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Table 2. Meta-regression analysis for year of study and sample size as a reason of heterogeneity on the knowledge estimates of women infected by HIV in Africa.

doi:10.1371/journal.pone.0249960.t002

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Publication bias

The funnel plot (widely used to examine bias in the result of a meta-analysis) for pooled estimates of knowledge, attitude and practice towards cervical cancer screening indicated that there was publication bias. The included studies are scattered out of pseudo 95% confidence limit and the observed bias might be due to small study effect [Fig 5A–5C]. Fig 5A, indicates funnel plot of the 6 estimates of knowledge (k) towards cervical cancer screening available for meta-analysis (SE-Standard error, ES-Effect size: proportion), (b) Funnel plot of the 3 estimates of attitude (A) towards cervical cancer screening available for meta-analysis (SE-Standard error, ES-Effect size: proportion), (c) Funnel plot of the 3 estimates of practice towards cervical cancer screening available for meta-analysis (SE-Standard error, ES-Effect size: proportion).

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Fig 5. Publication bias assessment: a) Funnel plot of the 6 estimates of knowledge (k) towards cervical cancer screening available for meta-analysis (SE-Standard error, ES-Effect size: proportion), b) Funnel plot of the 3 estimates of attitude (A) towards cervical cancer screening available for meta-analysis (SE-Standard error, ES-Effect size: proportion), c) Funnel plot of the 3 estimates of practice towards cervical cancer screening available for meta-analysis (SE-Standard error, ES-Effect size: proportion).

In this plot, the blue broken line indicates Pseudo 95% CI, the solid red line indicates pooled estimate of the proportion of knowledge, attitude and practice, and the scattered circle dots indicates included studies in the meta-analysis. The scale on the X-axis indicates Effect size estimate or proportion and the Y-axis indicates the precision estimate using standard Error.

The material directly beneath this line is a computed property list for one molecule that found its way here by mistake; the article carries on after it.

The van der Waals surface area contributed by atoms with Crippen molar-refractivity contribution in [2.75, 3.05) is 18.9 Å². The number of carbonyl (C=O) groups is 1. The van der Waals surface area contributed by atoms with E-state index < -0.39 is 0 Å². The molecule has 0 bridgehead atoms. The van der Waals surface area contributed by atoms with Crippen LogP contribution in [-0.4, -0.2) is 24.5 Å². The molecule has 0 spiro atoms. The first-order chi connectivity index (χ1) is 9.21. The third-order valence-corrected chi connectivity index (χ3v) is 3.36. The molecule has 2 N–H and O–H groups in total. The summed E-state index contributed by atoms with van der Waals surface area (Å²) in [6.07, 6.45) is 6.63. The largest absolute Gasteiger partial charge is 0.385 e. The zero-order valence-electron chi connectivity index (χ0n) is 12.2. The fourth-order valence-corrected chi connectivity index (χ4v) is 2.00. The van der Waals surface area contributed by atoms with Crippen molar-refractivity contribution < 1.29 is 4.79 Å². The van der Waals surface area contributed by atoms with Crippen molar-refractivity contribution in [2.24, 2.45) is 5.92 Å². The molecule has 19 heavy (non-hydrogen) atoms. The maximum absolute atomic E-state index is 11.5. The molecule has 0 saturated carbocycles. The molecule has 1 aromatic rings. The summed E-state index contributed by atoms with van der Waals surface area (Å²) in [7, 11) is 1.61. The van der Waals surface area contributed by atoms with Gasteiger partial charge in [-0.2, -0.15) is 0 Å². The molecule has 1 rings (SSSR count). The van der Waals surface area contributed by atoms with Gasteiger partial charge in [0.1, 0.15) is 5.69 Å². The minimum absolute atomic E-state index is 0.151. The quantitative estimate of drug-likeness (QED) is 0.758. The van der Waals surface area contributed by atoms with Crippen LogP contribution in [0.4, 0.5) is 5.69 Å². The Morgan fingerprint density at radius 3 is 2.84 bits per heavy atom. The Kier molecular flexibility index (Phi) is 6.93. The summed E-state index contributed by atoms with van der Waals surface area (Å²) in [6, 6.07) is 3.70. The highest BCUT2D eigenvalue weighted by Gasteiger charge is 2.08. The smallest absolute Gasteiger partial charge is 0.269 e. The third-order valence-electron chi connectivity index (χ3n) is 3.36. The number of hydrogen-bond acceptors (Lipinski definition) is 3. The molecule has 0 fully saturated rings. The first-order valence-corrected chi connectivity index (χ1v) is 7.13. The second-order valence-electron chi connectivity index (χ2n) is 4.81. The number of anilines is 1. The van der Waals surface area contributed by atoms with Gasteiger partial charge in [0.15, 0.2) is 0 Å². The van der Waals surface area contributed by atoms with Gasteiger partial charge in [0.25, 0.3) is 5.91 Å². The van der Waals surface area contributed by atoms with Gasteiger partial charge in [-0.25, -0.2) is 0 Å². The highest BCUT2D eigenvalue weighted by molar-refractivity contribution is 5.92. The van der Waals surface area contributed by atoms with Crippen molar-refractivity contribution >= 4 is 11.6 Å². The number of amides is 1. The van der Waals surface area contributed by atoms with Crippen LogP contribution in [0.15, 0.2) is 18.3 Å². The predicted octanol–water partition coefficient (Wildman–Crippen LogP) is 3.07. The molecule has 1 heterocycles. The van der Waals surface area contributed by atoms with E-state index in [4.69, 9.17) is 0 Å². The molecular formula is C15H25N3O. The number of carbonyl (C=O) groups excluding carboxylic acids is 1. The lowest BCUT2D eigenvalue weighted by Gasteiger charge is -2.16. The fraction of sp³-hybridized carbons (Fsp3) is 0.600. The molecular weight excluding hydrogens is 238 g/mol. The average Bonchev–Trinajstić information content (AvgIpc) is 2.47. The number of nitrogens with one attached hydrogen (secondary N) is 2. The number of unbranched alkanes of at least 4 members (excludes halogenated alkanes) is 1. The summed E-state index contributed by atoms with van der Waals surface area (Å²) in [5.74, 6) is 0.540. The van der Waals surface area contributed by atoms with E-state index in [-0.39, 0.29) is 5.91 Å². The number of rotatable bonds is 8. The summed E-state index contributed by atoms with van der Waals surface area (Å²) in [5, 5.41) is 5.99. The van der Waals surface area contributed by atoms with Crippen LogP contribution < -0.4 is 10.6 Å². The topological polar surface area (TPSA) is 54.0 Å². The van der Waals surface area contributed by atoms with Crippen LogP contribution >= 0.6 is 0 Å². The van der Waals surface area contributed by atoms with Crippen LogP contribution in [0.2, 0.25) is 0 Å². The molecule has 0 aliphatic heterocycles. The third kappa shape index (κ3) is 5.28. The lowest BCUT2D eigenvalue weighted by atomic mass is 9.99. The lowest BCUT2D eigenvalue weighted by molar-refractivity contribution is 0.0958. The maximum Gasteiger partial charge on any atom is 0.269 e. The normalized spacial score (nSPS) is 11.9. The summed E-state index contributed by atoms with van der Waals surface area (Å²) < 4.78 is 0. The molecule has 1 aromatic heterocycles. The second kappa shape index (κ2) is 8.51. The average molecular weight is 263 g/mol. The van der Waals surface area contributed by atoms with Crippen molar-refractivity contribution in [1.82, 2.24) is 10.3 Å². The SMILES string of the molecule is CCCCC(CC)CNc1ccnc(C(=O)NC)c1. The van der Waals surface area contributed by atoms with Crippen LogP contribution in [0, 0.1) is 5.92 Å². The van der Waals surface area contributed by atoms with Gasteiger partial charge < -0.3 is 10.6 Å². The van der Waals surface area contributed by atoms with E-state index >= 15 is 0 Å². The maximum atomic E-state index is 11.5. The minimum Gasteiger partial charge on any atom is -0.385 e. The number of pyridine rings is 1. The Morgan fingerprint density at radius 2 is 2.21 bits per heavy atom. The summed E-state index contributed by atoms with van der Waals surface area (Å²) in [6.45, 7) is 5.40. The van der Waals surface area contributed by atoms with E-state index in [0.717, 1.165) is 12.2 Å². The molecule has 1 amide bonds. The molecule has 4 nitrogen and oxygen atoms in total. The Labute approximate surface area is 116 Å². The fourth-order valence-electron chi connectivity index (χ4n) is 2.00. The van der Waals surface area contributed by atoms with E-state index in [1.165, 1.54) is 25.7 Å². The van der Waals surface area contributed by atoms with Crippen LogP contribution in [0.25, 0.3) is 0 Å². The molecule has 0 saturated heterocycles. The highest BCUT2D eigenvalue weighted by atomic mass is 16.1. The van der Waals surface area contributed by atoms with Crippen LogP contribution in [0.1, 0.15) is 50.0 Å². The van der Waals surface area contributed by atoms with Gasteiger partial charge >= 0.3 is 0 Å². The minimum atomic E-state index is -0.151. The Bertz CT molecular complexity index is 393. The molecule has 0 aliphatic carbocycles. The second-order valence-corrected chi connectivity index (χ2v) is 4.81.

doi:10.1371/journal.pone.0249960.g005

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In this plot, the blue broken line indicates Pseudo 95% CI, the solid red line indicates pooled estimate of the proportion of knowledge, attitude and practice, and the scattered circle dots indicates included studies in the meta-analysis. The scale on the X-axis indicates Effect size estimate or proportion and the Y-axis indicates the precision estimate using standard Error.

Discussion

In this review, the pooled estimate of knowledge, attitude and practice of HIV infected women towards cervical cancer screening in Africa was 43.0%, 38.0% and 41.0%, respectively. The highest heterogeneity and publication bias were observed in meta-analysis using forest plot and funnel plot, respectively. The Meta-regression model was applied to identify the reason for heterogeneity using sample size and publication years. However, the variation did not show a significant association on the effect size equivalent to the proportion or the outcome variables.

The knowledge estimate of our finding was concordant with previously reported review findings in Ethiopia among women of reproductive age group (40.37%) [32] while the attitude and practice findings varied and were 58.87% and 14.02%, respectively [32]. Such variations are likely due to the fact that the study population and settings studied were different from our current review focused on HIV positive women in Africa.

Similarly, Kasraeian et al also in their review made in low and middle-income countries indicated that HIV positive women had less knowledge about cervical cancer and were less likely to undergo screening [33].